The King

Donald Barthelme (1931-1989) was one of a handful of postwar American writers to create a genuinely original style, as distinctive as Franz Kafka’s, and like Kafka’s too in that, once invented, it seemed to have been called into being by a realm of experience which it alone could name. Barthelme’s short stories--his trademark pieces--are parodies with other elements mixed in, surreal collages. These effects generally do not work when extended over the length of a novel, a maxim confirmed by Barthelme’s own three novels prior to THE KING. That is why most parodies are quite short.

THE KING, however, is something else again. Set in Great Britain during World War II, this short novel takes off from Sir Thomas Malory’s LE MORTE D’ARTHUR. Arthur, Mordred, Guinevere, Lancelot, and the other Knights of the Round Table are the principal characters, with Winston Churchill and Adolf Hitler in the background.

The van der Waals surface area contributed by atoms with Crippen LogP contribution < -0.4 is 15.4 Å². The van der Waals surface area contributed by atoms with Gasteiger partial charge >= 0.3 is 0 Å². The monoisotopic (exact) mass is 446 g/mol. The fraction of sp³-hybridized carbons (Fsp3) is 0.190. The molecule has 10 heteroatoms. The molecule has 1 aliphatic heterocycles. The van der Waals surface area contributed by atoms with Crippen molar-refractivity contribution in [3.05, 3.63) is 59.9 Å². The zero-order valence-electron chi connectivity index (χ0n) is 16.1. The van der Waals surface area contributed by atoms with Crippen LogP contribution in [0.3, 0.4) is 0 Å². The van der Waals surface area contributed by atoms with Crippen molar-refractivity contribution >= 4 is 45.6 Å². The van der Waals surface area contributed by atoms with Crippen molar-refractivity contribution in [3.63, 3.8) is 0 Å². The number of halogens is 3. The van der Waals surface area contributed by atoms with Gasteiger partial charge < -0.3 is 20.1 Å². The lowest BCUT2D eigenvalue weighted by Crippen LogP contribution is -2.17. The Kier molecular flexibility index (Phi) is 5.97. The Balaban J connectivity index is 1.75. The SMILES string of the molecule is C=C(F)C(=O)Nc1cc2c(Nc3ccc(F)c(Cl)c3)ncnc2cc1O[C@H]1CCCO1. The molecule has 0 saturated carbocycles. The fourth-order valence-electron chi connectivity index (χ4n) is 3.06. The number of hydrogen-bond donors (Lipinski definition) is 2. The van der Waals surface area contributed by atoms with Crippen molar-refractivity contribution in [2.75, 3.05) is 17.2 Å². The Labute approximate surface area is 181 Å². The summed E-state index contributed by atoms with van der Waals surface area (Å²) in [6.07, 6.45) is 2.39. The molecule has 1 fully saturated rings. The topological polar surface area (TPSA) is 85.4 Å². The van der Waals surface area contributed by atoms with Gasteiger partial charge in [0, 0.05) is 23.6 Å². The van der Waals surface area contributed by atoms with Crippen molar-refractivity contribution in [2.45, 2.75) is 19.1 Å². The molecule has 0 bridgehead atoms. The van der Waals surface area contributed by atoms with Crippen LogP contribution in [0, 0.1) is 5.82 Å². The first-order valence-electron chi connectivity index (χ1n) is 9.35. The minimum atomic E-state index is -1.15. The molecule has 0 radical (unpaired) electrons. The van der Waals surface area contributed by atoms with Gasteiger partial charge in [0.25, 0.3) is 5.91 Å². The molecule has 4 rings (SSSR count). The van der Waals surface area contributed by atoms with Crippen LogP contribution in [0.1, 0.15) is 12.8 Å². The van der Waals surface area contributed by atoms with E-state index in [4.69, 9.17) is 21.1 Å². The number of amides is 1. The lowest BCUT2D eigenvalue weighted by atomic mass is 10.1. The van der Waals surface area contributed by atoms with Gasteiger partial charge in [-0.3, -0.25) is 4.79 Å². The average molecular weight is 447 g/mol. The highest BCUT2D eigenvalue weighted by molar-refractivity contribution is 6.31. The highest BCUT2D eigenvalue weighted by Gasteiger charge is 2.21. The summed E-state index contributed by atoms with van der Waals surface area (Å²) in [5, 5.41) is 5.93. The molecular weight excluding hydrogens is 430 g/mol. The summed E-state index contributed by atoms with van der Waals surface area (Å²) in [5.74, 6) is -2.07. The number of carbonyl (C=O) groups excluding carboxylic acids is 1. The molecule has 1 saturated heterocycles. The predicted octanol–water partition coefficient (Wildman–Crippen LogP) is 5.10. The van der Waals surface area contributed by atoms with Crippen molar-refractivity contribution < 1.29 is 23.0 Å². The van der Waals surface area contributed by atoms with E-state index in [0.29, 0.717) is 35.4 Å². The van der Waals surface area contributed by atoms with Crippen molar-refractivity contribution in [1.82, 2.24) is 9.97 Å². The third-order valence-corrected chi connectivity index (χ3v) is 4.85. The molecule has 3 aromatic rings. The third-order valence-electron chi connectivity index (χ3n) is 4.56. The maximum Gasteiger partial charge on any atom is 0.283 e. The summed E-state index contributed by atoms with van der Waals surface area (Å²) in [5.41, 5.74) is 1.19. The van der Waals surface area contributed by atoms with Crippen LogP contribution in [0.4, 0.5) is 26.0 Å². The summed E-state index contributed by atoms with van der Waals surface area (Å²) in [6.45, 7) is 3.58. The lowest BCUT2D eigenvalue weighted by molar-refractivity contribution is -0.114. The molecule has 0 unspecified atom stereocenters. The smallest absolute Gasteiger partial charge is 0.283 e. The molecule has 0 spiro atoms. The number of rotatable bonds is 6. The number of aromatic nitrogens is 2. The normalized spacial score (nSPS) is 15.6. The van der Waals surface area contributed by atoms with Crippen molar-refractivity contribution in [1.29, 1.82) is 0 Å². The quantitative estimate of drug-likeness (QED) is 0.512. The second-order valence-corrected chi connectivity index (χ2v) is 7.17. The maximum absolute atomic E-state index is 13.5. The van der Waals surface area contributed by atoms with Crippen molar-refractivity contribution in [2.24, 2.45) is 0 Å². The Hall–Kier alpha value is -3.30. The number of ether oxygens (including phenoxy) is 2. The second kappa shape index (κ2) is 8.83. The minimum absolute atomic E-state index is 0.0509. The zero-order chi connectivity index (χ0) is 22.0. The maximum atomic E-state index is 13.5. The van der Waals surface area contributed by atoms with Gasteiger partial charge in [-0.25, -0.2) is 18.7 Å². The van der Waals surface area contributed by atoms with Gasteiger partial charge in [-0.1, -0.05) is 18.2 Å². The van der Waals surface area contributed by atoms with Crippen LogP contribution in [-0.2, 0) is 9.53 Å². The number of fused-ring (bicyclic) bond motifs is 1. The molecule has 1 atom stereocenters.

On the face of it, THE KING does not sound promising, but from this strange mixture Barthelme fashioned a brilliant book. The wildly anachronistic narrative and the bizarre, deadpan dialogue are consistently funny; at the same time there is pathos in the juxtaposition of chivalric daring-do with the modern technology of destruction. Barthelme’s overt ideological commitments may be all too predictable--one butt of his satire, for example, is the disagreeable itinerant preacher Walter the Penniless, a proto-fundamentalist--but this...

(The entire section is 493 words.)